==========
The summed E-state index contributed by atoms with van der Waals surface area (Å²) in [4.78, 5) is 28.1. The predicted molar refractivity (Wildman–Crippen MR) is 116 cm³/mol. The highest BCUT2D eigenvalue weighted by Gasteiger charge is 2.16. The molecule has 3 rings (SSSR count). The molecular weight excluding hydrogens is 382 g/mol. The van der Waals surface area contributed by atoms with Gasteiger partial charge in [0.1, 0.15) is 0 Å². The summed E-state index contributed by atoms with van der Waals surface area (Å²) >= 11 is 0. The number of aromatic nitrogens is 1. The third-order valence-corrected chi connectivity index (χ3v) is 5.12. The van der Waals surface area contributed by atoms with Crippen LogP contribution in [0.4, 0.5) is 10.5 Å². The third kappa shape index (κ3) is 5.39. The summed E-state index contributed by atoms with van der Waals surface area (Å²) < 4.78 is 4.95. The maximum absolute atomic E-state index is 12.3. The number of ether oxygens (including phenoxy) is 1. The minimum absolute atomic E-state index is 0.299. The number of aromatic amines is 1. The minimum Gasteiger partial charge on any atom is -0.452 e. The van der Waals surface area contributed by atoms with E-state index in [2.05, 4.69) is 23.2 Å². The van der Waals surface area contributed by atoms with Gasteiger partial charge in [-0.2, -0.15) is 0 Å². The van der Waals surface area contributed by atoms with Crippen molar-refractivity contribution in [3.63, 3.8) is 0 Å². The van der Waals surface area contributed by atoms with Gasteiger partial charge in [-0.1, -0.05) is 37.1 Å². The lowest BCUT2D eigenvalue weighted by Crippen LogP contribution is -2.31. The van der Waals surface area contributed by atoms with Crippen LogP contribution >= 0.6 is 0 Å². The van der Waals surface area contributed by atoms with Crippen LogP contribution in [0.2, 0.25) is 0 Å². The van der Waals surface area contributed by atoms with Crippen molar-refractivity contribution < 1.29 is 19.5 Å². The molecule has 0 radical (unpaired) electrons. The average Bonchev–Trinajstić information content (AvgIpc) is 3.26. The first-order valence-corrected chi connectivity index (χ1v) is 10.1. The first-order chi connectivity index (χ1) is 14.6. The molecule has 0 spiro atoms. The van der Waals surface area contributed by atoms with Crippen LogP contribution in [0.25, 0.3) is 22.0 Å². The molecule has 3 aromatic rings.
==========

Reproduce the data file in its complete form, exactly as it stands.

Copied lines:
The summed E-state index contributed by atoms with van der Waals surface area (Å²) in [4.78, 5) is 28.1. The predicted molar refractivity (Wildman–Crippen MR) is 116 cm³/mol. The highest BCUT2D eigenvalue weighted by Gasteiger charge is 2.16. The molecule has 3 rings (SSSR count). The molecular weight excluding hydrogens is 382 g/mol. The van der Waals surface area contributed by atoms with Gasteiger partial charge in [0.1, 0.15) is 0 Å². The summed E-state index contributed by atoms with van der Waals surface area (Å²) >= 11 is 0. The number of aromatic nitrogens is 1. The third-order valence-corrected chi connectivity index (χ3v) is 5.12. The van der Waals surface area contributed by atoms with Crippen LogP contribution in [0.4, 0.5) is 10.5 Å². The third kappa shape index (κ3) is 5.39. The summed E-state index contributed by atoms with van der Waals surface area (Å²) < 4.78 is 4.95. The maximum absolute atomic E-state index is 12.3. The number of ether oxygens (including phenoxy) is 1. The minimum absolute atomic E-state index is 0.299. The number of aromatic amines is 1. The minimum Gasteiger partial charge on any atom is -0.452 e. The van der Waals surface area contributed by atoms with E-state index in [2.05, 4.69) is 23.2 Å². The van der Waals surface area contributed by atoms with Gasteiger partial charge in [-0.2, -0.15) is 0 Å². The van der Waals surface area contributed by atoms with Crippen molar-refractivity contribution in [3.63, 3.8) is 0 Å². The van der Waals surface area contributed by atoms with Gasteiger partial charge in [-0.1, -0.05) is 37.1 Å². The lowest BCUT2D eigenvalue weighted by Crippen LogP contribution is -2.31. The van der Waals surface area contributed by atoms with Crippen LogP contribution >= 0.6 is 0 Å². The van der Waals surface area contributed by atoms with Crippen LogP contribution in [0.2, 0.25) is 0 Å². The van der Waals surface area contributed by atoms with Crippen molar-refractivity contribution < 1.29 is 19.5 Å². The molecule has 0 radical (unpaired) electrons. The average Bonchev–Trinajstić information content (AvgIpc) is 3.26. The first-order valence-corrected chi connectivity index (χ1v) is 10.1. The first-order chi connectivity index (χ1) is 14.6. The molecule has 0 spiro atoms. The van der Waals surface area contributed by atoms with Crippen LogP contribution in [0.25, 0.3) is 22.0 Å². The molecule has 3 aromatic rings.